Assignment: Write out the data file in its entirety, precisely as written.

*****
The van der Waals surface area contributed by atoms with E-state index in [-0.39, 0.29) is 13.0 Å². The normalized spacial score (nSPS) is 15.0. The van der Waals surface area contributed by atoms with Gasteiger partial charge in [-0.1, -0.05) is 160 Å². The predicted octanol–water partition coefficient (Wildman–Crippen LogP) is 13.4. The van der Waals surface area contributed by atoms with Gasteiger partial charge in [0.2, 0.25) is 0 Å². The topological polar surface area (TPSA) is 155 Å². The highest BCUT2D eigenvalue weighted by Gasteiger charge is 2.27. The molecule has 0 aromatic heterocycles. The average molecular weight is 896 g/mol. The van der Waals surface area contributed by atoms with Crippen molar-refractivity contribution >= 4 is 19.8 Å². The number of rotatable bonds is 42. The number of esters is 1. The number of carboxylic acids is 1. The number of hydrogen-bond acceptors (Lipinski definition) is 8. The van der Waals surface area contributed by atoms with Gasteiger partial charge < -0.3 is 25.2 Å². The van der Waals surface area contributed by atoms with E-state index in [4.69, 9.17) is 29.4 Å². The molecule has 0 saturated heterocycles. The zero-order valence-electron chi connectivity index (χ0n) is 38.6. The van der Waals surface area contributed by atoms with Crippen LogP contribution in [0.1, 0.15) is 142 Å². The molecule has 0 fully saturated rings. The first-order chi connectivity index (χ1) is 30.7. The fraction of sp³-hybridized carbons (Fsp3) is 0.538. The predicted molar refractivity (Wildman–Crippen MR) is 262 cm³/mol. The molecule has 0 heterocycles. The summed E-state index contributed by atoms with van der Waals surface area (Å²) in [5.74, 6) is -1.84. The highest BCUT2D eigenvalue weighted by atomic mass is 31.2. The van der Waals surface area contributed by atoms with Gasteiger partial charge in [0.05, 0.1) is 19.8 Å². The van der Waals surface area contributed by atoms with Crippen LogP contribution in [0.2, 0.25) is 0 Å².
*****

The van der Waals surface area contributed by atoms with E-state index in [-0.39, 0.29) is 13.0 Å². The normalized spacial score (nSPS) is 15.0. The van der Waals surface area contributed by atoms with Gasteiger partial charge in [-0.1, -0.05) is 160 Å². The predicted octanol–water partition coefficient (Wildman–Crippen LogP) is 13.4. The van der Waals surface area contributed by atoms with Gasteiger partial charge in [0.2, 0.25) is 0 Å². The topological polar surface area (TPSA) is 155 Å². The highest BCUT2D eigenvalue weighted by Gasteiger charge is 2.27. The molecule has 0 aromatic heterocycles. The average molecular weight is 896 g/mol. The van der Waals surface area contributed by atoms with Crippen molar-refractivity contribution >= 4 is 19.8 Å². The number of rotatable bonds is 42. The number of esters is 1. The number of carboxylic acids is 1. The number of hydrogen-bond acceptors (Lipinski definition) is 8. The van der Waals surface area contributed by atoms with Gasteiger partial charge < -0.3 is 25.2 Å². The van der Waals surface area contributed by atoms with E-state index in [4.69, 9.17) is 29.4 Å². The molecule has 0 saturated heterocycles. The zero-order valence-electron chi connectivity index (χ0n) is 38.6. The van der Waals surface area contributed by atoms with Crippen LogP contribution in [0.1, 0.15) is 142 Å². The molecule has 0 fully saturated rings. The first-order chi connectivity index (χ1) is 30.7. The fraction of sp³-hybridized carbons (Fsp3) is 0.538. The predicted molar refractivity (Wildman–Crippen MR) is 262 cm³/mol. The molecule has 0 heterocycles. The summed E-state index contributed by atoms with van der Waals surface area (Å²) in [5.74, 6) is -1.84. The highest BCUT2D eigenvalue weighted by atomic mass is 31.2. The van der Waals surface area contributed by atoms with Gasteiger partial charge in [0.05, 0.1) is 19.8 Å². The van der Waals surface area contributed by atoms with Crippen LogP contribution in [0.2, 0.25) is 0 Å².